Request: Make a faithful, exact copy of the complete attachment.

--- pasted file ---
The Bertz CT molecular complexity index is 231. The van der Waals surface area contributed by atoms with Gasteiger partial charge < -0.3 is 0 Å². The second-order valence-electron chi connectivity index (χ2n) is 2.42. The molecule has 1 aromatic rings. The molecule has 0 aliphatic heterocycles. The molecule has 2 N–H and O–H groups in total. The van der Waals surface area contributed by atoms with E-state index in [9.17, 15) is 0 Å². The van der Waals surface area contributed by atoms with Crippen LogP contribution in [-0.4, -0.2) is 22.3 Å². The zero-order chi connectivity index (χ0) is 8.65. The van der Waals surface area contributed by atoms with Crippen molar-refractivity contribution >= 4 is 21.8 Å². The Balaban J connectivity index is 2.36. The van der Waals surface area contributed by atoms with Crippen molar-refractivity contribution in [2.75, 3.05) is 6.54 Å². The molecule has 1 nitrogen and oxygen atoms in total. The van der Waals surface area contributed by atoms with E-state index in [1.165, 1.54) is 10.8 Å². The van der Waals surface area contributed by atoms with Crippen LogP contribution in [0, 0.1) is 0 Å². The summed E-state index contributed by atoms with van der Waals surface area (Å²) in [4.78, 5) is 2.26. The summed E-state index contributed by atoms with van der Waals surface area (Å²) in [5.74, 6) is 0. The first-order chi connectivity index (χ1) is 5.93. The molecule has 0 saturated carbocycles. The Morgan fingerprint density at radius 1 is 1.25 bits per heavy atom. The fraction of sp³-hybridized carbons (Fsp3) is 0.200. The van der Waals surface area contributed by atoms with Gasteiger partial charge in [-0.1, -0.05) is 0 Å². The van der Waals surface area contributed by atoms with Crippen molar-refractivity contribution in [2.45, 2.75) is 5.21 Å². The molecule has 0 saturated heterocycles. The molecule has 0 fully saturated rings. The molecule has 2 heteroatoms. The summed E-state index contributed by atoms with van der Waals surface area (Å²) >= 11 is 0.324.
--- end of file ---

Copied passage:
The Bertz CT molecular complexity index is 231. The van der Waals surface area contributed by atoms with Gasteiger partial charge < -0.3 is 0 Å². The second-order valence-electron chi connectivity index (χ2n) is 2.42. The molecule has 1 aromatic rings. The molecule has 0 aliphatic heterocycles. The molecule has 2 N–H and O–H groups in total. The van der Waals surface area contributed by atoms with E-state index in [9.17, 15) is 0 Å². The van der Waals surface area contributed by atoms with Crippen LogP contribution in [-0.4, -0.2) is 22.3 Å². The zero-order chi connectivity index (χ0) is 8.65. The van der Waals surface area contributed by atoms with Crippen molar-refractivity contribution >= 4 is 21.8 Å². The Balaban J connectivity index is 2.36. The van der Waals surface area contributed by atoms with Crippen molar-refractivity contribution in [2.75, 3.05) is 6.54 Å². The molecule has 1 nitrogen and oxygen atoms in total. The van der Waals surface area contributed by atoms with E-state index in [1.165, 1.54) is 10.8 Å². The van der Waals surface area contributed by atoms with Crippen LogP contribution in [0, 0.1) is 0 Å². The summed E-state index contributed by atoms with van der Waals surface area (Å²) in [4.78, 5) is 2.26. The summed E-state index contributed by atoms with van der Waals surface area (Å²) in [5.74, 6) is 0. The first-order chi connectivity index (χ1) is 5.93. The molecule has 0 saturated carbocycles. The Morgan fingerprint density at radius 1 is 1.25 bits per heavy atom. The fraction of sp³-hybridized carbons (Fsp3) is 0.200. The van der Waals surface area contributed by atoms with Gasteiger partial charge in [-0.1, -0.05) is 0 Å². The van der Waals surface area contributed by atoms with Crippen molar-refractivity contribution in [2.45, 2.75) is 5.21 Å². The molecule has 0 saturated heterocycles. The molecule has 0 fully saturated rings. The molecule has 2 heteroatoms. The summed E-state index contributed by atoms with van der Waals surface area (Å²) >= 11 is 0.324.